Collagenous and Lymphocytic (Microscopic) Colitis – Symptoms, Treatment

Colitis refers to inflammation of the colon (the main part of the large intestine) that usually causes abdominal pain and diarrhea.

Causes of Chronic Colitis

Collagenous and Lymphocytic Colitis

Old people between 60-80 years of age may suffer from two special types of colitis. One type is collagenous colitis with excessive amount of connective tissue (collagen) in the mucosal layer of the colon. In the another type – lymphocytic colitis – lymphocytes ( a special type ow white cells) can be found in colonic mucosa. Some researchers believe that both types represent two different phases of the same disorder.

Main symptoms in both types are watery diarrhea (without blood) and left or right side abdominal pain.

Diagnosis can be made only with examination of a sample of colonic mucosa under the microscope, obtained during colonoscopy. This is why a term microscopic colitis is used for both types of colitis.

Causes and Risk Factors

Exact cause of microscopic colitis is not known.

Microscopic colitis has been considered as an autoimmune disease, since other autoimmune diseases like celiac disease, diabetes, systemic sclerosis, rheumatoid arthritis, pernicious anemia (with low vitamin B12), Syögren syndrome and CREST syndrome are often found in patients with microscopic colitis (2).

Some acid-lowering drugs like Prevacid or Zoloft were connected with microscopic colitis.

Treatment of Microscopic Colitis

Mild microscopic colitis may resolve on its own in few weeks without any treatment.

Antiinflamatory drugs like sulfasalazine may reduce inflammation and should be tried first (1). If this doesn’t help, a corticosteroid budesonide (Entocort) should be tried (1). Prednisone has many side effects and should be avoided. Aspirin, ibuprofen and other non-steroid anti-inflammatory drugs should be also avoided, since they themselves may cause microscopic colitis (1).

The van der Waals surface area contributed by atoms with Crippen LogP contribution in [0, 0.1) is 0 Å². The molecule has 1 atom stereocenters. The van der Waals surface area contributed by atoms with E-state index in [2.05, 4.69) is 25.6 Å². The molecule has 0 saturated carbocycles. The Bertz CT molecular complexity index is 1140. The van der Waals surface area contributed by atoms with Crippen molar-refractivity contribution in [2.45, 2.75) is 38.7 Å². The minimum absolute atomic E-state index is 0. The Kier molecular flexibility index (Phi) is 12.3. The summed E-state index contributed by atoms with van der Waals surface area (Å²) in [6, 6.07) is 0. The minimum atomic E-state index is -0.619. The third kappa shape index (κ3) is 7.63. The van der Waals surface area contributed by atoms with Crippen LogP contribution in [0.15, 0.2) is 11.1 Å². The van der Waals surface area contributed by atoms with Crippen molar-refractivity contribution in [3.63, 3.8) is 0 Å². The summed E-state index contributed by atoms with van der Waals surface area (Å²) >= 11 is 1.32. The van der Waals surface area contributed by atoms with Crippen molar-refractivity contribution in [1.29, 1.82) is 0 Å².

Antidiarrheal drugs like Lomotil or Imodium, when taken with small amount of water, may absorb excessive water in the colon and thus prevent diarrhea (1).

Cholestyramine (cholesterol lowering drug) binds bile acids in the small intestine thus preventing them to reach the colon and irritate it (1).

Diet. Avoiding fat, milk, fibers, spices, alcohol and caffeine may reduce diarrhea. No other special diet is needed. Enough fluid should be drunk to prevent dehydration (1).


In most cases, microscopic colitis resolves completely within weeks. In some patients colitis may reoccur, but it rarely cause severe complications.


  1. Lymphocytic colitis  (
  2. Microscopic colitis  (
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